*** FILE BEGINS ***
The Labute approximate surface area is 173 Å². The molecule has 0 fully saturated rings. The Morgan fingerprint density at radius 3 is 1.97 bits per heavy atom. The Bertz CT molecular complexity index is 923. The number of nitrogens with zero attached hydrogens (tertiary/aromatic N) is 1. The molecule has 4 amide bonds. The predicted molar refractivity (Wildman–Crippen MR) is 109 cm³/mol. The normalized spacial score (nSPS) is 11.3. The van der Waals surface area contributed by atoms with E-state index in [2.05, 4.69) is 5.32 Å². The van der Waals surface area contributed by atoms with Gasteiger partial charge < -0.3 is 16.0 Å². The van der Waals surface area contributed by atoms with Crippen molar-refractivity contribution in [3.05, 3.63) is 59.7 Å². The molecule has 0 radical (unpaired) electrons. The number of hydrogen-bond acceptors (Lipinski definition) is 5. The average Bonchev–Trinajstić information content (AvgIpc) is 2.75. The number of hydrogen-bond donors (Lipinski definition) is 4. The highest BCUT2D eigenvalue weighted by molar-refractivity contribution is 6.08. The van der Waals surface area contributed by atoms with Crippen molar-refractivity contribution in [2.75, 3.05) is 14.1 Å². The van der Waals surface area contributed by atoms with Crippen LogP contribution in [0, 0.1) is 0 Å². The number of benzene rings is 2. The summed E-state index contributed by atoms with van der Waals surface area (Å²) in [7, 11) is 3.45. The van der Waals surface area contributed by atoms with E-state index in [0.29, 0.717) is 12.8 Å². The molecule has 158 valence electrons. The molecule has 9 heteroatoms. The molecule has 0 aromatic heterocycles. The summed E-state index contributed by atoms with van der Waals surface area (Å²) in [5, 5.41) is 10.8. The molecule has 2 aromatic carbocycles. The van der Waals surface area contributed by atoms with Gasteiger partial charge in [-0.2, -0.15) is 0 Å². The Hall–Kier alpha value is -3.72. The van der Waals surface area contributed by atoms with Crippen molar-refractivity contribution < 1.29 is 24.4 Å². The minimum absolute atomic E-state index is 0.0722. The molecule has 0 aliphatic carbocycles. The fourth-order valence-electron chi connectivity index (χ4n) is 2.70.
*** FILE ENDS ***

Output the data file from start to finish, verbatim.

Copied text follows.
The Labute approximate surface area is 173 Å². The molecule has 0 fully saturated rings. The Morgan fingerprint density at radius 3 is 1.97 bits per heavy atom. The Bertz CT molecular complexity index is 923. The number of nitrogens with zero attached hydrogens (tertiary/aromatic N) is 1. The molecule has 4 amide bonds. The predicted molar refractivity (Wildman–Crippen MR) is 109 cm³/mol. The normalized spacial score (nSPS) is 11.3. The van der Waals surface area contributed by atoms with E-state index in [2.05, 4.69) is 5.32 Å². The van der Waals surface area contributed by atoms with Gasteiger partial charge < -0.3 is 16.0 Å². The van der Waals surface area contributed by atoms with Crippen molar-refractivity contribution in [3.05, 3.63) is 59.7 Å². The molecule has 0 radical (unpaired) electrons. The number of hydrogen-bond acceptors (Lipinski definition) is 5. The average Bonchev–Trinajstić information content (AvgIpc) is 2.75. The number of hydrogen-bond donors (Lipinski definition) is 4. The highest BCUT2D eigenvalue weighted by molar-refractivity contribution is 6.08. The van der Waals surface area contributed by atoms with Crippen molar-refractivity contribution in [2.75, 3.05) is 14.1 Å². The van der Waals surface area contributed by atoms with Crippen LogP contribution in [0, 0.1) is 0 Å². The number of benzene rings is 2. The summed E-state index contributed by atoms with van der Waals surface area (Å²) in [7, 11) is 3.45. The van der Waals surface area contributed by atoms with E-state index in [0.29, 0.717) is 12.8 Å². The molecule has 158 valence electrons. The molecule has 9 heteroatoms. The molecule has 0 aromatic heterocycles. The summed E-state index contributed by atoms with van der Waals surface area (Å²) in [5, 5.41) is 10.8. The molecule has 2 aromatic carbocycles. The van der Waals surface area contributed by atoms with Gasteiger partial charge in [-0.2, -0.15) is 0 Å². The Hall–Kier alpha value is -3.72. The van der Waals surface area contributed by atoms with Crippen molar-refractivity contribution < 1.29 is 24.4 Å². The minimum absolute atomic E-state index is 0.0722. The molecule has 0 aliphatic carbocycles. The fourth-order valence-electron chi connectivity index (χ4n) is 2.70.